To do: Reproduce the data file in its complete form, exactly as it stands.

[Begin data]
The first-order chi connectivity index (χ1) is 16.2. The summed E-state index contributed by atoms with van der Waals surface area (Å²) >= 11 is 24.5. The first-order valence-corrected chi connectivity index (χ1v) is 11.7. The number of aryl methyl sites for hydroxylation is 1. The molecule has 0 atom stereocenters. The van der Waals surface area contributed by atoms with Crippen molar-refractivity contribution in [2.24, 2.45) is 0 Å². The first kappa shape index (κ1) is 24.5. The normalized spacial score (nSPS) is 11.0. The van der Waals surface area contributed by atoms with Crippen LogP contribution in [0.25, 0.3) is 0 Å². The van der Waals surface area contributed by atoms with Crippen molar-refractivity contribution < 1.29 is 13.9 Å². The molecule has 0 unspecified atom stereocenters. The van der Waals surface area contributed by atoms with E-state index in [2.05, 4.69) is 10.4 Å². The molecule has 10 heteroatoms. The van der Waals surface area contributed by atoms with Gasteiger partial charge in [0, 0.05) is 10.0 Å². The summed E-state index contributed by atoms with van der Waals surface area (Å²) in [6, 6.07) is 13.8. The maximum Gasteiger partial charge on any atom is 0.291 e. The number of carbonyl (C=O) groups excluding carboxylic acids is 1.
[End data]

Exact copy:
The first-order chi connectivity index (χ1) is 16.2. The summed E-state index contributed by atoms with van der Waals surface area (Å²) >= 11 is 24.5. The first-order valence-corrected chi connectivity index (χ1v) is 11.7. The number of aryl methyl sites for hydroxylation is 1. The molecule has 0 atom stereocenters. The van der Waals surface area contributed by atoms with Crippen molar-refractivity contribution in [2.24, 2.45) is 0 Å². The first kappa shape index (κ1) is 24.5. The normalized spacial score (nSPS) is 11.0. The van der Waals surface area contributed by atoms with Crippen LogP contribution in [0.25, 0.3) is 0 Å². The van der Waals surface area contributed by atoms with Crippen molar-refractivity contribution < 1.29 is 13.9 Å². The molecule has 0 unspecified atom stereocenters. The van der Waals surface area contributed by atoms with E-state index in [2.05, 4.69) is 10.4 Å². The molecule has 10 heteroatoms. The van der Waals surface area contributed by atoms with Gasteiger partial charge in [0, 0.05) is 10.0 Å². The summed E-state index contributed by atoms with van der Waals surface area (Å²) in [6, 6.07) is 13.8. The maximum Gasteiger partial charge on any atom is 0.291 e. The number of carbonyl (C=O) groups excluding carboxylic acids is 1.